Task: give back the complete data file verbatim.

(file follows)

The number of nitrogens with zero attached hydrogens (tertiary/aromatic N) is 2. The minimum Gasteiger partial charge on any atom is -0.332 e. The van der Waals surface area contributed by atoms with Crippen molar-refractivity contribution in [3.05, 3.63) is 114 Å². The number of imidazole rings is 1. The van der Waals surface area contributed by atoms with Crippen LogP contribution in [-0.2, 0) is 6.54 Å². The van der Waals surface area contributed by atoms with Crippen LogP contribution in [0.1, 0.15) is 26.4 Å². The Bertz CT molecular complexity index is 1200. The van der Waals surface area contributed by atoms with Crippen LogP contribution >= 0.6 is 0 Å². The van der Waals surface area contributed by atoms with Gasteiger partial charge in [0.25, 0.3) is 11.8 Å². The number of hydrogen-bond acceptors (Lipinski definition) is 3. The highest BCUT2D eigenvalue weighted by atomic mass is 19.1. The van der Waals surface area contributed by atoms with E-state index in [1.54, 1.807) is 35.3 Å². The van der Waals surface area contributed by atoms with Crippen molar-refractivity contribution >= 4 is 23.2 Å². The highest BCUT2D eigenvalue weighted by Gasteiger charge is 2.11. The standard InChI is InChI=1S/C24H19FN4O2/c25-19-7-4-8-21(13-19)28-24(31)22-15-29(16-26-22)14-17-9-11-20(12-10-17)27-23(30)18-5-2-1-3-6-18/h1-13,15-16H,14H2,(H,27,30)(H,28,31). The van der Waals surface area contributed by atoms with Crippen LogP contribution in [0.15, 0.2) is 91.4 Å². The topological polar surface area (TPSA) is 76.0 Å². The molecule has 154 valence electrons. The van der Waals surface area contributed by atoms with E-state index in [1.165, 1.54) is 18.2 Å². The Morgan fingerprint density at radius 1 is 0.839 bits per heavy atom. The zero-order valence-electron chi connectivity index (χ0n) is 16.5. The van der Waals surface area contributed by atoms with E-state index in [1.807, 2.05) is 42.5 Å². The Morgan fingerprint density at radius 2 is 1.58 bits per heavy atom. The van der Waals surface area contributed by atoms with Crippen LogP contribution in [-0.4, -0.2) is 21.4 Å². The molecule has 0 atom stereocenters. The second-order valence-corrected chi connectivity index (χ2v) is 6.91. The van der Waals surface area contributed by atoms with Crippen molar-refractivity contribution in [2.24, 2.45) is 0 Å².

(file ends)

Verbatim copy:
The number of nitrogens with zero attached hydrogens (tertiary/aromatic N) is 2. The minimum Gasteiger partial charge on any atom is -0.332 e. The van der Waals surface area contributed by atoms with Crippen molar-refractivity contribution in [3.05, 3.63) is 114 Å². The number of imidazole rings is 1. The van der Waals surface area contributed by atoms with Crippen LogP contribution in [-0.2, 0) is 6.54 Å². The van der Waals surface area contributed by atoms with Crippen LogP contribution in [0.1, 0.15) is 26.4 Å². The Bertz CT molecular complexity index is 1200. The van der Waals surface area contributed by atoms with Crippen LogP contribution >= 0.6 is 0 Å². The van der Waals surface area contributed by atoms with Gasteiger partial charge in [0.25, 0.3) is 11.8 Å². The number of hydrogen-bond acceptors (Lipinski definition) is 3. The highest BCUT2D eigenvalue weighted by atomic mass is 19.1. The van der Waals surface area contributed by atoms with E-state index in [1.54, 1.807) is 35.3 Å². The van der Waals surface area contributed by atoms with Crippen molar-refractivity contribution >= 4 is 23.2 Å². The highest BCUT2D eigenvalue weighted by Gasteiger charge is 2.11. The standard InChI is InChI=1S/C24H19FN4O2/c25-19-7-4-8-21(13-19)28-24(31)22-15-29(16-26-22)14-17-9-11-20(12-10-17)27-23(30)18-5-2-1-3-6-18/h1-13,15-16H,14H2,(H,27,30)(H,28,31). The van der Waals surface area contributed by atoms with Crippen LogP contribution in [0.15, 0.2) is 91.4 Å². The topological polar surface area (TPSA) is 76.0 Å². The molecule has 154 valence electrons. The van der Waals surface area contributed by atoms with E-state index in [1.165, 1.54) is 18.2 Å². The Morgan fingerprint density at radius 1 is 0.839 bits per heavy atom. The zero-order valence-electron chi connectivity index (χ0n) is 16.5. The van der Waals surface area contributed by atoms with E-state index in [1.807, 2.05) is 42.5 Å². The Morgan fingerprint density at radius 2 is 1.58 bits per heavy atom. The van der Waals surface area contributed by atoms with Crippen LogP contribution in [-0.4, -0.2) is 21.4 Å². The molecule has 0 atom stereocenters. The second-order valence-corrected chi connectivity index (χ2v) is 6.91. The van der Waals surface area contributed by atoms with Crippen molar-refractivity contribution in [2.24, 2.45) is 0 Å².